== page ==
It looks like the J. Hood Wright Park and CCNY/Shepard Hall nests are both inactive this year. I visited J. Hood Wright Park earlier in the week and saw a Red-Tailed Hawk perched on Haven Avenue on the west side of the park, so the nest may be in a new location this year. At CCNY, I didn't see any activity. The CCNY pair may have relocated to the radio tower they used a few years ago. Let's hope we hear some good news about either pair, later in the season.
- Red-tailed Hawks are nesting on the flood lights of Field 10 out on Randals Island again this year.
- The 310 West 72nd Street nest is confirmed to be active again.
- Tompkins Square park has become a version of the dating game, will it be Contestant #1, Contestant #2 or Contestant #3?
- I made a note that there is a good chance we'll find a nest on Governors Island this year. We'll find out when the island opens to the public May 1.
I hadn't had a chance to get up to 350 Central Park West for a few weeks and the nest looks great. The nest looks solid and in good shape. I caught up with the male near the Tennis Courts, and after watching the female on the nest, saw an exchange of the two hawks. The male took over egg warming duties and the female eat a pigeon left for her in a nearby tree. Then after she flew around for about five minutes, returned to the nest, and the male left.
On the fourth floor level of the fire escape on a building on the northwest corner of 96th and Lexington Avenue, there is a new hawk nest. The female was brooding when I arrived and the male was briefly on a water tank before flying out of view. I stayed until after sunset, but didn't see a nest exchange between the two hawks.
Two changes today.
- The Highbridge Park nest appears not to be in use this year. I suspect there a nest in the park, but is as of yet not found.
- In Tompkins Square Park, Dora appears to have injured her wing again and has gone back to rehab. A new female is claiming the nest. There is a post on the EV Grieve blog. Laura Goggin Photography's has also posted about the events on Wednesday.
I'm on vacation in California, but I'm getting reports about the Manhattan nests. Any additional news would be welcome. In general, it looks like this year's nests are running a week or two later than last years nests.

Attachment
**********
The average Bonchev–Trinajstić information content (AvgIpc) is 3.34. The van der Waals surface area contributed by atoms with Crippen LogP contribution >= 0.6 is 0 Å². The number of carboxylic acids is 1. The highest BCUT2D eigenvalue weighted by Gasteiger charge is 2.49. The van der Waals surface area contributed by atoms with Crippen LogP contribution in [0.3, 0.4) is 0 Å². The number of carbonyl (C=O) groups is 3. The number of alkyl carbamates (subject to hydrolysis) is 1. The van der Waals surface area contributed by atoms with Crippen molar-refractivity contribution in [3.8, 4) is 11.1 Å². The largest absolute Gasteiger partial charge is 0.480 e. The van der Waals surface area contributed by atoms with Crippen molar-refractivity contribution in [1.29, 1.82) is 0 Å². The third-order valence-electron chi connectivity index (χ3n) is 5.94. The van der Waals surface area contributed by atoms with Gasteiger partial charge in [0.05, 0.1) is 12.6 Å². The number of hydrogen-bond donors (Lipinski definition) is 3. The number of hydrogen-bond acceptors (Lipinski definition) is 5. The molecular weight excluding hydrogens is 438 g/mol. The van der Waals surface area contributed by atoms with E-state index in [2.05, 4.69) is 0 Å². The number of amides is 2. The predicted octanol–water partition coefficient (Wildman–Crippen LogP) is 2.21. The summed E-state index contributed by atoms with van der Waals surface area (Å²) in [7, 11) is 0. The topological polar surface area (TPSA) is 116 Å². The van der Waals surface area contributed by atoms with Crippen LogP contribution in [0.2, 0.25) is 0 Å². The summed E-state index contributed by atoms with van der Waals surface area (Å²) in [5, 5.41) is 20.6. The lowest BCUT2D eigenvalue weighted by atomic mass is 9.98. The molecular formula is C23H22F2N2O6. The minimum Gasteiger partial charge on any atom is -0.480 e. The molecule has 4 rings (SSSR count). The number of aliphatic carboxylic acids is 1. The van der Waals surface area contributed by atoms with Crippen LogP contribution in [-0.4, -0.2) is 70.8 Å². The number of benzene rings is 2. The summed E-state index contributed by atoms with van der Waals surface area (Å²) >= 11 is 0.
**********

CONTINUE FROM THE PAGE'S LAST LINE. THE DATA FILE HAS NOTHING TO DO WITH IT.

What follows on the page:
This winter Snowy Owls have been spotted along the sea coast of New York City and Long Island this winter. I love watching them from a distance. If you are interested in seeing a Snowy Owl, read up on the special care needed to watch these great birds before you go out to see one.
I was worried about this owl getting disturbed by people, but it and two other owls nearby managed to get spooked by a large four engine jet coming in low to land at JFK.
The Osprey platform out in Scot Cove in Darien, Connecticut only had one chick this year. Nevertheless, it was fun going out to watch the family for a third year.
This will be the last update for 2017. The St. John nest has fledged.
Although the number of confirmed nests is lower than last year, all in all, 2017 was a good year.
Changes from last update:
- 72nd and West End Nest has fledged
- 2nd fledgling confirmed at Inwood Hill Park (6-27-17)
Changes from the last report:
- Three eyasses confirmed at J. Hood Wright Park
- Three eyasses confirmed at Grant's Tomb
- Tompkins Square Park has one eyass
Washington Square Park was full of birders after a beautiful male Kentucky Warbler this afternoon. After photographing the Kentucky, I watched the nest briefly. I saw my first wing flap from the eyass, a great sign of things to come.
Changes from the last report:
- The 95th and Lexington nest has been abandoned
- The J. Hood Wright Park nest has hatched according to observers
- The Grant's Tomb has at least two eyasses
- The Washington Square nest had an eyass die. The current pair have had three nests.
- In 2015 the nest produced 2 healthy fledglings
- In 2016 there were two unhatched eggs and while one eyass fledged suscessfully, it had problems with late feather growth.
- In 2017, there was one unhatched egg, one eyass that died in the first week and one hopefully healthy eyass.
The decline of the success rate for the Washington Square nest makes one question if there is a problem with the environment around the park. We might be seeing the effects of low levels of rodenticides or some other agent.
Thanks to a Tompkins Square Park Birder's great spotting, I got to watch a group of migrating Savannah Sparrows in the park on Thursday evening. It was a nice surprise in foggy weather.
- The Gorman Park Nest is brooding. The female has been seen sitting on the nest
- Although the J. Hood Wright Park nest is listed as not having hatched, it most likely has hatched but gone detected just yet.
- It looks unlikely that the 3rd egg at Washington Square Park will hatch.
As always, please email me if you have any updates for this chart.
Reports of Manhattan nests hatching are coming in...
Update 4/19: A second egg hatched at Washington Square Park.